"Right now, the way that [potency assay testing] is being done is all fragmented," he said. "You need multiple tools, and they're all subject to human error. It's very labor-intensive to do the whole potency assay measurement when it means measuring all attributes of the drug product. … It increases time and increases cost." 

While every cell therapy manufacturer — like every cell therapy itself — is different, Yellen said that as a baseline, developers usually perform a combination of flow cytometry and a live cell secretion assay, in which they measure some sort of cell secretion such as interferon gamma. From the flow cytometry measurements, he said they will often measure CD8 and CD4 T-cell populations and, in the case of CAR T-cell therapy, the chimeric antigen receptor, to make sure the cell has been edited as intended. 

"Then you have to do the follow-on sterility testing, which is mostly going to be micro plasma-based or PCR," he said. 

Finally, Yellen pointed out that all of these tests, when performed on a product in vitro, may not reflect the product's activity or composition in vivo. For instance, certain cells may appear to be enriched outside of the body, but that population of cells might not be the same one that is enriched when the therapy is infused in the patient. 

Celldom's product 

One advantage that Yellen believes Celldom's approach has over the current fragmented approach to establishing cell therapy potency is its ability to work on far fewer cells, which reduces the need for ex vivo cell expansion, he said. 

The instrument involves a standard 96-well plate, Yellen said, but at the bottom of each well there are 3,500 microwells, totaling around 300,000 or more microwells per plate. When Celldom creates the co-culture, it adds around 3,000 target cells and 3,000 T-effector cells into the same well, where they randomly sediment to the bottom due to gravity.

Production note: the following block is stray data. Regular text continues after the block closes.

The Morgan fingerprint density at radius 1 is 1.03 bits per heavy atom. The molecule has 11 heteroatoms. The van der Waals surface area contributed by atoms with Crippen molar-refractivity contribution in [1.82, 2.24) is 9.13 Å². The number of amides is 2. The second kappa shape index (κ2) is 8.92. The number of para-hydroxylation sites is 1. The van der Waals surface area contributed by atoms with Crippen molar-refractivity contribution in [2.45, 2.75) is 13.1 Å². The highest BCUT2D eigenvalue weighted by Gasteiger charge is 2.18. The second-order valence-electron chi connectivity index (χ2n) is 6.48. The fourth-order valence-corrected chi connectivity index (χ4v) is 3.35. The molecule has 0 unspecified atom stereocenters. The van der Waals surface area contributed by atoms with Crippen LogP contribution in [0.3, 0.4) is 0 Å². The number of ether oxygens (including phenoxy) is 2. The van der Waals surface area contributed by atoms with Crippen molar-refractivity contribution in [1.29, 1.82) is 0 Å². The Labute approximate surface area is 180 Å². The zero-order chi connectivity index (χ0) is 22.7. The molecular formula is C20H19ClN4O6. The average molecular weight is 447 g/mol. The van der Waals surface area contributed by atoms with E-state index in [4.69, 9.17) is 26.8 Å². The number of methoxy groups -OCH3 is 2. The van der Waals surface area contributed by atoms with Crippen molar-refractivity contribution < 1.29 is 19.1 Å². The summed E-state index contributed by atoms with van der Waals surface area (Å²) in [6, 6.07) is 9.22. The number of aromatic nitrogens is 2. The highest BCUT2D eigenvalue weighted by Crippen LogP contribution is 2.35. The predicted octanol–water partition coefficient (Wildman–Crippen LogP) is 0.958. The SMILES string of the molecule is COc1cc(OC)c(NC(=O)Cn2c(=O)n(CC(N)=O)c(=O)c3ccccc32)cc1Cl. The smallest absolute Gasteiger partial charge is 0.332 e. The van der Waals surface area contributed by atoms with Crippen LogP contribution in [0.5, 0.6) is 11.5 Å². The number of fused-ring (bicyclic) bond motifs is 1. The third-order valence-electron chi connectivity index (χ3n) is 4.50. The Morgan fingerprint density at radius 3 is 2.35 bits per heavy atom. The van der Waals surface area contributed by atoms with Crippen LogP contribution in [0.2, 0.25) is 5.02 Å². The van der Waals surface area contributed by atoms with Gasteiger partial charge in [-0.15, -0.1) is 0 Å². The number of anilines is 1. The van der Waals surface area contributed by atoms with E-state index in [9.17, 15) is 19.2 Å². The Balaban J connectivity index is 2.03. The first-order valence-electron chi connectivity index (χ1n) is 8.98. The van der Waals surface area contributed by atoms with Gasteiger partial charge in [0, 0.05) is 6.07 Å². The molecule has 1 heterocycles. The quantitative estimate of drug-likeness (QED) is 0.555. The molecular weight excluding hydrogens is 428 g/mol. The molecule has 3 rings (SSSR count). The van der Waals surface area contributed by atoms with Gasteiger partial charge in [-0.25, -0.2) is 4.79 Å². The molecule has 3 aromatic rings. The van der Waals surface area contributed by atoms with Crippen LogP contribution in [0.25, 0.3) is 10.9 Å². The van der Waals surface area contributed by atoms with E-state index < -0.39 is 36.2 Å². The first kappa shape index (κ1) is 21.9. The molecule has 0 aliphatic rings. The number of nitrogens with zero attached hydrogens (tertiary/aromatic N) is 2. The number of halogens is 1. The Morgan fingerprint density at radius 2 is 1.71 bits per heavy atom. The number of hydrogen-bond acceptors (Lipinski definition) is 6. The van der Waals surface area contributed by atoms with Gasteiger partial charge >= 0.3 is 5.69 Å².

"What happens as a result of that is that we get all of the different effector target ratios in every well," he said. "Instead of having to do it one well at a time, we use randomness to our advantage … so every well is a complete experiment, essentially. That, collectively, is the secret sauce that allows us to use very few numbers of cells." 

The firm also uses an imaging platform it developed to continuously monitor cell phenotype patterns over time, including cytotoxicity and growth rate. 

The firm will use the funds from the SBIR grant to further refine its product with the technical specifications needed for product potency measurement. But in the meantime, Yellen said Celldom is already starting to commercialize the instrument. 

"We're starting to deploy these instruments at different sites around the country and in Europe," he said, adding that Celldom is working with several early-stage and clinical-stage cell manufacturing companies, but declined to share which firms it is working with. The technology can measure the potency of a variety of autologous cell therapies, including CAR T-cell and T-cell receptor-T therapies, he said. 

Celldom's goal is to become a go-to partner for potency testing for academics, research centers, small biopharmaceutical companies, and others in the field. Beyond potency testing, the firm is also developing its technology to help researchers better characterize their products in the preclinical stage. 

"There's also a research component of this," Yellen said, explaining that Celldom will use the NCI grant to study which cell clones kill cancer cells and rapidly expand. The firm will conduct RNA sequencing of "the really super potent T cells," Yellen said, "to understand what makes them biologically more active or potent than other cells."